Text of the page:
# Tensorflow 2 for Deep Learning -Linear Regression

Code files will be available at : https://github.com/ashwinhprasad/Tensorflow-2.0

# What is Linear Regression ?

Linear regression is basically using a equation of a line to find out the linear relationship between 2 variables. By finding the linear relationship, I mean finding the parameters ( Slope and Intercept).

y = m*x + c
y : dependent variable
x : independent variable
m : slope
c : intercept example of linear relationship between 2 variables

In the above image , SAT math is the Independent variable and College GPA scores is the dependent variable and it is clear that there is a linear relationship between these 2 variables. hence, we can use a line and predict college gpa scores for new students given thier sat math , once we found slope and intercept.

# Linear Regression with Tensorflow 2

## 1. Importing the required Libraries

`#importing the librariesimport tensorflow as tfimport pandas as pdimport numpy as npimport matplotlib.pyplot as pltimport seaborn as sns`

## 2. Importing the Dataset

Importing the dataset. This dataset is a simple dataset from sklearn. you can use any dataset where the independent variable and dependent variable have a linear relationship

`#data preprocessing#train setdata_train = pd.read_csv('train.csv')data_test = pd.read_csv('test.csv')#removing null valuesdata_train = data_train.dropna(axis=0,how='any')`

## 3. Train Test Split

Splitting the data into training and test set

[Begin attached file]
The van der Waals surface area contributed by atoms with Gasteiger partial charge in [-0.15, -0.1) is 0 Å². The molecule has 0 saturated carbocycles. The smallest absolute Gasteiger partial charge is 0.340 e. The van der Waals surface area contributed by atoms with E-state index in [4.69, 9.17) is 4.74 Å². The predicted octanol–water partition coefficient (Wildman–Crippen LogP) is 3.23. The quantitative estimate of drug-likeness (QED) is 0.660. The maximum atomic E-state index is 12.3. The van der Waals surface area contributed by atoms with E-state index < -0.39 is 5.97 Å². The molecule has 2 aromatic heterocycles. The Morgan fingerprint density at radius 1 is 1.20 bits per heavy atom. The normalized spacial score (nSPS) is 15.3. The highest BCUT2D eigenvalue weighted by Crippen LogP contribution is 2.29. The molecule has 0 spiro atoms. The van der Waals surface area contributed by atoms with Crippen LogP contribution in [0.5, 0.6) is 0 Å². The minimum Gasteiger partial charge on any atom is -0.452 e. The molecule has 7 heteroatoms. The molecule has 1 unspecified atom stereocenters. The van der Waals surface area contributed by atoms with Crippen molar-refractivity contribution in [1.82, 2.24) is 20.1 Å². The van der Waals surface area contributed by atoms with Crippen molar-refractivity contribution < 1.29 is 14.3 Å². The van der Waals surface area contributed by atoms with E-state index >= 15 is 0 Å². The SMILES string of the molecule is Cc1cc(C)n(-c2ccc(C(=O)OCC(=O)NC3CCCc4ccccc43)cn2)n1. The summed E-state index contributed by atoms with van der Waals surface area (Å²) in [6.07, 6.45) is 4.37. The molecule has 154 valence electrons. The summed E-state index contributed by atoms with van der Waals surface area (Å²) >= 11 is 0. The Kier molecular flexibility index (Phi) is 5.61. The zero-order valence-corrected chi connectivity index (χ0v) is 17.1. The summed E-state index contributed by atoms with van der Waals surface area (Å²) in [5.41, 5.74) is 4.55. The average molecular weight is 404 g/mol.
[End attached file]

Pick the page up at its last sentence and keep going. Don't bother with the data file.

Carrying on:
`#xtrain, x_test , y_train, y_testx_train = data_train['x']y_train = data_train['y']x_test = data_test['x']y_test = data_test['y']`

## 4. Plotting the data

`plt.figure(figsize=(8,6)) plt.scatter(x_train,y_train)`

## 5. Converting the data to numpy

`#converting to numpyx_train = np.array(x_train).reshape(-1,1)y_train = np.array(y_train)print(x_train.shape,y_train.shape)output: (699, 1) (699,)`

## 6. Creating a Sequential Model with TF2

Sequential Layer allows stacking of one layer on top of the other , enabling the data to flow through them

There are 2 ways to do this as shown in the below cell

`from tensorflow.keras.models import Sequentialfrom tensorflow.keras.layers import Densemodel = Sequential()model.add(Dense(1))"""(Alternative way for dedfining a sequential model)model = Sequential([        Dense(1)])"""`

## 7. Optimizer and Gradient Descent

we use mini-batch gradient descent optimizer here. and mean square loss for this problem

`from tensorflow.keras.optimizers import SGDfrom tensorflow.keras.losses import msemodel.compile(optimizer=SGD(learning_rate=0.0001),loss=mse)train = model.fit(x_train,y_train,epochs=50)`

## 8. Performance Analysis

The loss is reduced over time and the line of fit of the model seems to be the best fit for the below data

`#loss over timeplt.plot(train.history['loss'],label='loss')plt.xlabel('epochs')plt.ylabel('loss')plt.legend()`

## 9. Testing the Model on the Test Set

`#testing the modely_pred = model.predict(np.array(x_test).reshape(-1,1))plt.figure(figsize=(10,8))plt.plot(x_test,y_pred,color='red',linewidth=2,label='Line of best Fit')plt.scatter(x_test,y_test,label='Test data plots')plt.legend()`

# Conclusion

The model learns these parameters (slope and bias) from an algorithm called gradient descent. To learn how gradient descent works , check out : https://medium.com/analytics-vidhya/linear-regression-with-gradient-descent-derivation-c10685ddf0f4.
So, The parameters of the line of best fit would be in such a way that the difference between the points in the line and the sum of data points that are vertically away from it is minimum. This can be better understood by going through the gradient descent blog post.

Once we get the equation of this new line, we can predict y’s for new value of x’s .

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